If you have a ceiling that is showing signs of wear and tear or the plaster is damaged and coming away then it simply may be time to begin replacing it. It is not just older houses that need ceilings replaced but also more modern properties as well, as even newer premises can be affected due to damage from leaks etc.
The first thing you ought to do is really check the condition of the existing ceiling. If your opportune and the ceiling is just suffering from ‘crazing’ or light cracks, you may be able to plaster over it to get the finish you require. Should the plaster be coming off though, then stripping it down and plaster boarding it may be the way to go.
We will assume in this article that your ceiling is totally unsalvageable and needs to be wholly replaced with new plasterboard to get it back to the nice flat and smooth surface that it may have once been.
Ripping Off The Old Plaster Ceiling
Before you even think of starting to take down the old ceiling you will need to be applicable prepared. The whole area should be sheeted up with dust sheets, windows should be opened for fresh air and your ought to wear a dust mask and other safety wear such as hard hat and protective footwear.
Taking down the old ceiling is fairly straight forward but you will want to do this safely. Invest in trestle and boards and make a safe working platform to work off. The old plaster can be removed with a hammer and bolster and you should also remove the old timber laths. Pull out any remaining tacks so the joist are ready to receive the plasterboard. Take care with existing coving or cornice.
Cutting and Fixing The New Plasterboard
There are 2 main sizes of plasterboard which are 6×3 or 8×4 and they come in different thickness which are 9.5 mm and 12.5 mm. Before fitting the plasterboard you should hire or acquire adjustable props that you use to hold the plasterboards in place while you screw or nail them.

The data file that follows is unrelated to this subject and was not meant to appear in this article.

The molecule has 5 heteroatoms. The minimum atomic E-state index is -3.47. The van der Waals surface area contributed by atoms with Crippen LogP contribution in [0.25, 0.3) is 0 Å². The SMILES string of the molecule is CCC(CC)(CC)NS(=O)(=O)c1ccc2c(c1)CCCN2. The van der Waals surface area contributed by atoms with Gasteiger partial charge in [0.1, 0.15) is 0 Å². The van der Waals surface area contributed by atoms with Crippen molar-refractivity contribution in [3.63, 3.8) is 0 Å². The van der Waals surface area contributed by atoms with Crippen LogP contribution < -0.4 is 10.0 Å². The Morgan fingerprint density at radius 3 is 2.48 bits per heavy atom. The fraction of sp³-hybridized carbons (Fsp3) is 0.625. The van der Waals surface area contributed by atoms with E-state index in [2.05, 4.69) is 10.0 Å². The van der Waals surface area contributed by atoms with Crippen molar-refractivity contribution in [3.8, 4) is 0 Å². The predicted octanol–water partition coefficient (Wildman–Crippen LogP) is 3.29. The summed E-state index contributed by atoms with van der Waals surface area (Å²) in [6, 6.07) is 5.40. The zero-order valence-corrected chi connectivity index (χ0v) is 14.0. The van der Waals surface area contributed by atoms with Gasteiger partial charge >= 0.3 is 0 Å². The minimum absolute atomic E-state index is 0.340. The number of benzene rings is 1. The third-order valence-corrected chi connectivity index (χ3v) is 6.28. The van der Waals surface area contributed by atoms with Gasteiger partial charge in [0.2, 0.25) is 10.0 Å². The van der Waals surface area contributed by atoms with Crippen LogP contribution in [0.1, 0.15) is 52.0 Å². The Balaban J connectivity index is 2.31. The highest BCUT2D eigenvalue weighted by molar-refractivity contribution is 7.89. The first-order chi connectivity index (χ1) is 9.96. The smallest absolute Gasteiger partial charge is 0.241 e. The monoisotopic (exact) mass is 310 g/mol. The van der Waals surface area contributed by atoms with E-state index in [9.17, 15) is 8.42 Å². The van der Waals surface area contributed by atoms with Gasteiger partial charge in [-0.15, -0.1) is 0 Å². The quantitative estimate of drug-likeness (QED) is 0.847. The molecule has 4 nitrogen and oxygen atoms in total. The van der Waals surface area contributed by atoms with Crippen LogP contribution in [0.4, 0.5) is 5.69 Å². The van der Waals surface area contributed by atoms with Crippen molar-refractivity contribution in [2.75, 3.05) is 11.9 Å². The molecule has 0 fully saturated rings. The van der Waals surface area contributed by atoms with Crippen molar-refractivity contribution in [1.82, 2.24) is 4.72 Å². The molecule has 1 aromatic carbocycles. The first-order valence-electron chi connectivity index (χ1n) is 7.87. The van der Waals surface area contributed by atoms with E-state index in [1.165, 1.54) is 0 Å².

Before trying to fit the new plasterboards, make sure the site is clear from all debris and that you have de-nailed the timber studs. You will want to offer up the plasterboard to the timber studs and fit in a staggered fashion. Inevitably you will need to make cuts and these cuts ought to be done with a sharp blade. The plasterboard is scored, bended back along the score line so that it snaps and then the remaining paper holding it is cut with the knife leaving a nice crisp cut. Use a straight edge or rule to keep your line straight. The plasterboards ends should rest on the centre of a timber joist and then screwed up firmly with drywall screws. A 150 mm gap between screws is common.
So we did it! Our ceiling is very nearly complete but we don’t want to be looking at some staggered pieces of plasterboard every time we look up at the ceiling.May be appealing to some but I’d much rather prefer a nice plastered finish. That I’m afraid though is a job for a professional plasterer and there are many about who will do the job quickly for you with a perfect finish. Don’t try to finish the ceiling yourself at this stage. Get a pro in, have it plastered and then get your roller and brush out to put the paint on.